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Father’s Day

By on Jun 15, 2017 | 1 comment

From the moment our son was born, my husband was a hands-on dad.  I had to return to work seven weeks after giving birth.  My husband did all of the night feedings without complaint.  He happily prepared breakfast and got our little guy ready for daycare by packing the diaper bag and preparing the bottles.   Bottles had to be sterilized in a pot on the stove.  He faithfully took care of that job every night after dinner.  He also did the family laundry.  We have family videos proving what a patient dad he was to our children.  He would watch all of the Nick Jr. shows that I didn’t have the patience to watch.  He would let them practice their karate kicks and pretend sword fighting on him.  He laid in the bed with them reading the same books over and over “one more time Dad”. Through his patience he showed all of our boys that gentleness doesn’t diminish manhood....

Lead The Way!

By on Jun 5, 2017 | 4 comments

I read something lovely a few weeks ago.  I am unable to credit it but it was on the subject of child loss. The writer used an analogy.  It’s as if the family is on a path in the forest and one of the children has run ahead to find a clearing for a family picnic.  The rest of the family will catch up, but in the meantime the child has a beautiful spot picked out and has spread the blanket. I don’t know why, but this image really resonated with me. It’s probably because when the kids were little it was just normal for one or two to run ahead.  I can remember the laughter and the joy of those family outings.   When I am having a bit of a low moment it actually does help me to imagine this. It is hard to imagine in earthly terms an upside to the loss of my son.  Obviously, the ideal scenario would be for all of my kids to be happy and healthy.  However, there have been...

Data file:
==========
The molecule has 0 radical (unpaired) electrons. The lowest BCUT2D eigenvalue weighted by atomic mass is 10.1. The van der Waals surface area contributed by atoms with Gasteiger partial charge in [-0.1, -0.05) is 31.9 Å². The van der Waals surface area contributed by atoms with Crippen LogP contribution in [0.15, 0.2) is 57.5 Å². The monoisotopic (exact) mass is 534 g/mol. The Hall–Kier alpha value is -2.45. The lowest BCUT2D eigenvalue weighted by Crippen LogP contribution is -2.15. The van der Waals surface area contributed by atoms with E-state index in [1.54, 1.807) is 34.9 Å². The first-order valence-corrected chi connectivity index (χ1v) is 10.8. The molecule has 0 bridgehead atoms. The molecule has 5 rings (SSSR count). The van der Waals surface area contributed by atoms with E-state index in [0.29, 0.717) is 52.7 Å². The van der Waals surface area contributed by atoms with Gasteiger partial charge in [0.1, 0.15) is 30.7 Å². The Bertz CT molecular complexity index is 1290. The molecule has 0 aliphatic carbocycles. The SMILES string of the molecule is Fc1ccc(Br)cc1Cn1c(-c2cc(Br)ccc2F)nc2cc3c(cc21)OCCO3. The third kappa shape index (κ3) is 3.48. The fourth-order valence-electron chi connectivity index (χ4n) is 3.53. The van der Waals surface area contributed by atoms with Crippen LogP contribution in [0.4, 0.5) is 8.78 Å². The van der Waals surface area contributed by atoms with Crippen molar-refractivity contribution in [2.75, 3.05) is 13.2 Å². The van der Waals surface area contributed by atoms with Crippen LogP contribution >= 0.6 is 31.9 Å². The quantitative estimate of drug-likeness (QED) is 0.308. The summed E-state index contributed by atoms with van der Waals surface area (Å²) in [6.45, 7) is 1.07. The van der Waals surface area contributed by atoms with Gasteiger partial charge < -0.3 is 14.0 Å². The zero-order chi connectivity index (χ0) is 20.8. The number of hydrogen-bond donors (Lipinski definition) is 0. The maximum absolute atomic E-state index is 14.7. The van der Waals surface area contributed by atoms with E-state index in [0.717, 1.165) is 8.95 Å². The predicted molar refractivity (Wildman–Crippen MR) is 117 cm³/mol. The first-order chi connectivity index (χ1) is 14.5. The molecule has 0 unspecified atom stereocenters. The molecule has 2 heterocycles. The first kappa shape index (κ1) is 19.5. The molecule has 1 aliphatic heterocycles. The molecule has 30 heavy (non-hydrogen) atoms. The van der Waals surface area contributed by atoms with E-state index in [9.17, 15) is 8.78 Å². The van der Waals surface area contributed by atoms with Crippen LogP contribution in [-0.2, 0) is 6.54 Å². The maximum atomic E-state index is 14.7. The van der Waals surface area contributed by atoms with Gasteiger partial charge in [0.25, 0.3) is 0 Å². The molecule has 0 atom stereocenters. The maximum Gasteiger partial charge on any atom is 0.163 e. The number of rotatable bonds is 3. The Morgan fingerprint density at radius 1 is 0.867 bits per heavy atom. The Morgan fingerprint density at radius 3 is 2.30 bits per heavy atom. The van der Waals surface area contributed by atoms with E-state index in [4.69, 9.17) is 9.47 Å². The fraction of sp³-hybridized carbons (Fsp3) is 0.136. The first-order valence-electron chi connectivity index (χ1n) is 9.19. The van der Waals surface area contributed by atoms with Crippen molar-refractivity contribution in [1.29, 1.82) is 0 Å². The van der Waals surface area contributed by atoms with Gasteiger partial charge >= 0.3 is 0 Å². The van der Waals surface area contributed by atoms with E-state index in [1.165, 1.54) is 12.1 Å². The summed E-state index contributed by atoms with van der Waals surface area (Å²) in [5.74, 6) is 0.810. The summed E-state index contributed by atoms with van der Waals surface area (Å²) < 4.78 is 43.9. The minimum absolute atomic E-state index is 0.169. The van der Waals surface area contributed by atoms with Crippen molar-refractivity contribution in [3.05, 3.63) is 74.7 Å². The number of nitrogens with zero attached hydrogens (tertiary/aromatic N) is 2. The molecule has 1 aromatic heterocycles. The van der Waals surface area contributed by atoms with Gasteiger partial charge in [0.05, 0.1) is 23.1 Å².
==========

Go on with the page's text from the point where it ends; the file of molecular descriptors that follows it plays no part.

Rocking the Boat

By on Jun 3, 2017 | 8 comments

I haven’t posted very much in the last couple of months.  It has not been because I don’t have anything to write.  Mostly it has been because there are so many feelings. It is hard to write about all of these feelings without seeming like my mind is all over the place. The reality is my mind  has  been all over the place.  June 1st marks the 8 month mark since my son’s passing.  Y’all, there is a lot to process. It came to me today that this experience has been like being in the ocean in a rowboat.  Back in October, I didn’t have any clue how to use a set of oars.  I wasn’t in sync with my rowing.  I felt like I was going around in circles.  Girl, get it together.  You have to learn how to use the oars. I figured out how to get a little rhythm to my rowing, but my body wasn’t used to so much strain.  So I would quit rowing, float for a little...

Mourning

By on May 22, 2017 | 4 comments

I stumbled upon an article on the history of mourning clothes a couple of weeks ago.  Then I spent an inordinate amount of time in a Google abyss reading article after article.  I have been thinking about what I read since then and I thought some of you might find it interesting. In Victorian times the custom was for women to wear to wear black for two years after the loss of a loved one.  The first year the fabric was of a matte finish; the second year black satin or black lace could be added. After the two year period, women went into “half-mourning”; they could begin to add mauve or lavender to their wardrobe.  Jewelry was to be kept to a minimum with a black matte finish. Men in Victorian times wore black pants and coats.  As they re-entered the work world they would wear a black armband on the sleeve.  Even Victorian children were dressed in black for a specified...